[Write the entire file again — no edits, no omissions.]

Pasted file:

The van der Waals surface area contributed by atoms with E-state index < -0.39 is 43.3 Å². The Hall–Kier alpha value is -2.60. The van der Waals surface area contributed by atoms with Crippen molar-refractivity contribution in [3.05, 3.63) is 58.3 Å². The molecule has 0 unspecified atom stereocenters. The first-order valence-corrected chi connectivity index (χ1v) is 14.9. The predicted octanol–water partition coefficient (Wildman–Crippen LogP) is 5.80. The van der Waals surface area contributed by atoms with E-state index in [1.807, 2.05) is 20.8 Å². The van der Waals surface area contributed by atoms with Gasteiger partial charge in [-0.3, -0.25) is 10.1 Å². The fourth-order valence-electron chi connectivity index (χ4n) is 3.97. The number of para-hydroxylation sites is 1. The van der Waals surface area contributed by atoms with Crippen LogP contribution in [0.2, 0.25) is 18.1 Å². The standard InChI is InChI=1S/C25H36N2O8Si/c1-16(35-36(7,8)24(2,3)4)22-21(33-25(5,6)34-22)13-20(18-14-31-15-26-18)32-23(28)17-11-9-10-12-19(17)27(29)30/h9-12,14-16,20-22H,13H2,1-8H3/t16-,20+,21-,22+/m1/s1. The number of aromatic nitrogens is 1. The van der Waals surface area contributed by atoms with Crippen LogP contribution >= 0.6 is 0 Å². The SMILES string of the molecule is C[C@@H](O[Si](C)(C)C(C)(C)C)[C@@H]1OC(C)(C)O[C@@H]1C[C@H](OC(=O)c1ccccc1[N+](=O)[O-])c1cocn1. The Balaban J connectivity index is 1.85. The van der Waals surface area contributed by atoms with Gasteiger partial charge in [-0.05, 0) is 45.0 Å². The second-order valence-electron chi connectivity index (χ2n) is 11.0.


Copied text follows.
The van der Waals surface area contributed by atoms with E-state index < -0.39 is 43.3 Å². The Hall–Kier alpha value is -2.60. The van der Waals surface area contributed by atoms with Crippen molar-refractivity contribution in [3.05, 3.63) is 58.3 Å². The molecule has 0 unspecified atom stereocenters. The first-order valence-corrected chi connectivity index (χ1v) is 14.9. The predicted octanol–water partition coefficient (Wildman–Crippen LogP) is 5.80. The van der Waals surface area contributed by atoms with E-state index in [1.807, 2.05) is 20.8 Å². The van der Waals surface area contributed by atoms with Gasteiger partial charge in [-0.3, -0.25) is 10.1 Å². The fourth-order valence-electron chi connectivity index (χ4n) is 3.97. The number of para-hydroxylation sites is 1. The van der Waals surface area contributed by atoms with Crippen LogP contribution in [0.2, 0.25) is 18.1 Å². The standard InChI is InChI=1S/C25H36N2O8Si/c1-16(35-36(7,8)24(2,3)4)22-21(33-25(5,6)34-22)13-20(18-14-31-15-26-18)32-23(28)17-11-9-10-12-19(17)27(29)30/h9-12,14-16,20-22H,13H2,1-8H3/t16-,20+,21-,22+/m1/s1. The number of aromatic nitrogens is 1. The van der Waals surface area contributed by atoms with Crippen LogP contribution >= 0.6 is 0 Å². The SMILES string of the molecule is C[C@@H](O[Si](C)(C)C(C)(C)C)[C@@H]1OC(C)(C)O[C@@H]1C[C@H](OC(=O)c1ccccc1[N+](=O)[O-])c1cocn1. The Balaban J connectivity index is 1.85. The van der Waals surface area contributed by atoms with Gasteiger partial charge in [-0.05, 0) is 45.0 Å². The second-order valence-electron chi connectivity index (χ2n) is 11.0.